ZZ dibosons are rare pairs of Z bosons that are extremely difficult to detect. They were first observed by the experiments at the Large Electron–Positron Collider (ALEPH, DELPHI, L3 and OPAL). The first observation in a hadron collider was made by the scientists of DØ collaboration at Fermilab. They are force-carrying particles produced in proton–antiproton collisions at the Tevatron, the world’s second highest-energy particle accelerator (after the CERN Large Hadron Collider). The observation of the ZZ dibosons was announced at a Fermilab seminar on 30 July 2008.
The rarest diboson processes after ZZ dibosons are those involving the Higgs boson, so seeing ZZ diboson is an essential step in demonstrating the ability to see the Higgs boson. ZZ dibosons are the latest in a series of observations of pairs of gauge bosons (force-carrying particles) by DØ and its sister experiment CDF (also at Tevatron).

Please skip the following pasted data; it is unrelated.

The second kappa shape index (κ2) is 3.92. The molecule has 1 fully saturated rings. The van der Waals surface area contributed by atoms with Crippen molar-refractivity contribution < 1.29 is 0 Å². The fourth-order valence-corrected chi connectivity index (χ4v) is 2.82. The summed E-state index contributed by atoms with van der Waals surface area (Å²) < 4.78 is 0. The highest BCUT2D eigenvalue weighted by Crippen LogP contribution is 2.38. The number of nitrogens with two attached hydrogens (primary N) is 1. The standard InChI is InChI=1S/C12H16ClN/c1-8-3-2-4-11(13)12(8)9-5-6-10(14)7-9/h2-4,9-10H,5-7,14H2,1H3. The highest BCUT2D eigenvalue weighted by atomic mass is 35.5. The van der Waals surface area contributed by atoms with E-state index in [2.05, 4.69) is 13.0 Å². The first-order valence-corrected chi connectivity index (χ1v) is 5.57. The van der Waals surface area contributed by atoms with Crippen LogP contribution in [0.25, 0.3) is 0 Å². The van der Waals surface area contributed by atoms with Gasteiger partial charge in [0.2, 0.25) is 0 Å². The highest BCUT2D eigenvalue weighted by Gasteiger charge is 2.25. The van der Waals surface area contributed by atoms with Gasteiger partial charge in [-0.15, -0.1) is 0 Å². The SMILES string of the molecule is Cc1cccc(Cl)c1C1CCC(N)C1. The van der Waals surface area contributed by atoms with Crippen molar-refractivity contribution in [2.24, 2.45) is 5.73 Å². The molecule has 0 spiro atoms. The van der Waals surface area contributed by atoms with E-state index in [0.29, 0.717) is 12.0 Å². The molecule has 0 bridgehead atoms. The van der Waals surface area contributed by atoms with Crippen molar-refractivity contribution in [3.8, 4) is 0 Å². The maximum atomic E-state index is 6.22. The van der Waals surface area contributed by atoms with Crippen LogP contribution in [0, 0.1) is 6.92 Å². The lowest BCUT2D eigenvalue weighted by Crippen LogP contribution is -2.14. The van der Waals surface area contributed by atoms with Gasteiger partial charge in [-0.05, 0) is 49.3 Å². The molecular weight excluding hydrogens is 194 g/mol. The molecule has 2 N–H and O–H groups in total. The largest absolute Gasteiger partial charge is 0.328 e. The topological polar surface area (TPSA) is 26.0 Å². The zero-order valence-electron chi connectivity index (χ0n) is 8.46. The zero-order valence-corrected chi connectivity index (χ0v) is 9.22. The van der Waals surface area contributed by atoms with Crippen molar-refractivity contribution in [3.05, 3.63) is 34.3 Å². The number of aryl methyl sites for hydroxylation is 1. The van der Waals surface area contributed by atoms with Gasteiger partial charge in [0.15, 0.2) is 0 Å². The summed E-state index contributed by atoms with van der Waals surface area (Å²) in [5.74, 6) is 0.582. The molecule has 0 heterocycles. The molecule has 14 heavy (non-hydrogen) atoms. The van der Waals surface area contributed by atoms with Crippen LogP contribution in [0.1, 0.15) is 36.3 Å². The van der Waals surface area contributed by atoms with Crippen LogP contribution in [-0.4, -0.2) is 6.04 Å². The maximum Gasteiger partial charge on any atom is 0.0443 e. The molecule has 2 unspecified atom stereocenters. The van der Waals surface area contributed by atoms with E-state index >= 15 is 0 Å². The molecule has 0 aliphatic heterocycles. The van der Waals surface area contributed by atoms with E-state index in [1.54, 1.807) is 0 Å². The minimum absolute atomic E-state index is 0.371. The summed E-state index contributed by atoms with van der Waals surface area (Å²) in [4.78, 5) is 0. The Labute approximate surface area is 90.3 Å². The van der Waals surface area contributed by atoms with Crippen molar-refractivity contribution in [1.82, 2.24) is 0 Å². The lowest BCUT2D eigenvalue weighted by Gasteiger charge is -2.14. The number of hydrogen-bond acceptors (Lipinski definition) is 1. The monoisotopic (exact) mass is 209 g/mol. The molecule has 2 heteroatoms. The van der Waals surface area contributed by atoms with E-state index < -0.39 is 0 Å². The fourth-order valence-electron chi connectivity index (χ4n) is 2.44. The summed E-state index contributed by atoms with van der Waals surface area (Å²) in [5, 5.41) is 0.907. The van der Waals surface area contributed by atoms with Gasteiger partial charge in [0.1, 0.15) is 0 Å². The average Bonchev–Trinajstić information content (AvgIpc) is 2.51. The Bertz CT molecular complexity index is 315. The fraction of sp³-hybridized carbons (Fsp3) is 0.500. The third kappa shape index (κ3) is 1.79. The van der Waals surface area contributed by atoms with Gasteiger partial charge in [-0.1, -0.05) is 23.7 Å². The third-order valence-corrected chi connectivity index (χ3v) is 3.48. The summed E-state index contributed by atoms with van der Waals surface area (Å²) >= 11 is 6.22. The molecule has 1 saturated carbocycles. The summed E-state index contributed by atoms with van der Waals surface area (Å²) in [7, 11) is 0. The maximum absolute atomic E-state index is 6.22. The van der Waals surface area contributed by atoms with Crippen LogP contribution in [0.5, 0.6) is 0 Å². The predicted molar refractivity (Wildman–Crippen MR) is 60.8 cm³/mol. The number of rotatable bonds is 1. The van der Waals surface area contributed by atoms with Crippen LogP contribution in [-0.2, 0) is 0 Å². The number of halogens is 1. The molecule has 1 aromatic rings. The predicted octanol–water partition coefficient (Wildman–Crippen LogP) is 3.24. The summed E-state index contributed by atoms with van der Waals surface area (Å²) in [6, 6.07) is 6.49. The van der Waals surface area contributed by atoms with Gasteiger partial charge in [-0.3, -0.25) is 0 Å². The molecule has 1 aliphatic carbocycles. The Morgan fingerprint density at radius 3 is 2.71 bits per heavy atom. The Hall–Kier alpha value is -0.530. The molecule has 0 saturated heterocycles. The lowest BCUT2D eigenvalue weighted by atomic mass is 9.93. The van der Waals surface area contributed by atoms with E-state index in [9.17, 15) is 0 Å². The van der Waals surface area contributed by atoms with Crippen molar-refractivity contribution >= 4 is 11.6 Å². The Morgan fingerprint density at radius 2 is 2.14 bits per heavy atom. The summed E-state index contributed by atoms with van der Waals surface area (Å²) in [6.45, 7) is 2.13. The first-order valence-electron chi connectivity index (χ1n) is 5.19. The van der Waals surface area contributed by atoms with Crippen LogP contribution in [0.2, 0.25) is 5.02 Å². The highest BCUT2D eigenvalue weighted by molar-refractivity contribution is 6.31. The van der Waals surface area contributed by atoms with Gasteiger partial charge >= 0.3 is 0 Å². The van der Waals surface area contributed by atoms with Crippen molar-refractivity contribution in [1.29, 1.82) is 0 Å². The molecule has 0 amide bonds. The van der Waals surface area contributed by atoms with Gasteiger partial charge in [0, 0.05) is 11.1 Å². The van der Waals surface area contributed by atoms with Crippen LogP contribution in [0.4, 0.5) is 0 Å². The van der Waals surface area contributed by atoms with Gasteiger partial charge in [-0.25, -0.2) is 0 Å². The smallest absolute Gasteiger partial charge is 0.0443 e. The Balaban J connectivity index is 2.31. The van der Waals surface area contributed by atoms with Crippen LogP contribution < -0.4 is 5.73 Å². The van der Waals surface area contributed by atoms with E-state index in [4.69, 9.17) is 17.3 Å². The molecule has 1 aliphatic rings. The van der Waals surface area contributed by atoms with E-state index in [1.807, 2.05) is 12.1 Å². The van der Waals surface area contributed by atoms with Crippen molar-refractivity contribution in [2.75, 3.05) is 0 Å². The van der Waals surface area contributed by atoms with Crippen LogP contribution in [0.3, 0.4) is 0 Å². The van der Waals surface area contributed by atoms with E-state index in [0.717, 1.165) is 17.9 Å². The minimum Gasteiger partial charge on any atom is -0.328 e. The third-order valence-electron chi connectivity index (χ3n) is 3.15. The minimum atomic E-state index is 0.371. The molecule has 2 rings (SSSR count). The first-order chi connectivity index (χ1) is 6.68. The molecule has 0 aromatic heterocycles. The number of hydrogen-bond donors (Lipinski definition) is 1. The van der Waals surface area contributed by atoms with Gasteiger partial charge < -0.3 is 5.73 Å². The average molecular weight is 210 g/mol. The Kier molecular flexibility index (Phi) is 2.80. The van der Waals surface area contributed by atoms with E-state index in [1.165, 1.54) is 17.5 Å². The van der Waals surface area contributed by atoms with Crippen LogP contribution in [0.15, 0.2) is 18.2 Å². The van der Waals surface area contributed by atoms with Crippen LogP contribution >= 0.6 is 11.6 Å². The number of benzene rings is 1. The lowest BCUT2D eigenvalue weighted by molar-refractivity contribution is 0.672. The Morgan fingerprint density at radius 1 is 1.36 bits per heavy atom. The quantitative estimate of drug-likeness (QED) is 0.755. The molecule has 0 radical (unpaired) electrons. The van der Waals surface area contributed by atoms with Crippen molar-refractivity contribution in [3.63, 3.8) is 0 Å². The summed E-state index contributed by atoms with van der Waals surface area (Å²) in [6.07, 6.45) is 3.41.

Final analysis of the data for this discovery was done by a team of international researchers including scientists of American, Belgian, British, Georgian, Italian, and Russian nationalities. The observations began with the study of the already-rare production of W bosons plus photons (W± + γ); then Z bosons plus photons (Z0 + γ); then observation of W pairs (W± + W∓); then a mix of W and Z boson (W± + Z0). The ZZ (Z0 + Z0) is the most massive combination and thus has the lowest predicted likelihood of production in the Standard Model.
 See also
- "Prelude to the Higgs: A work for two bosons in the key of Z" (Press release). Fermilab. 30 July 2008. Retrieved 2009-09-24.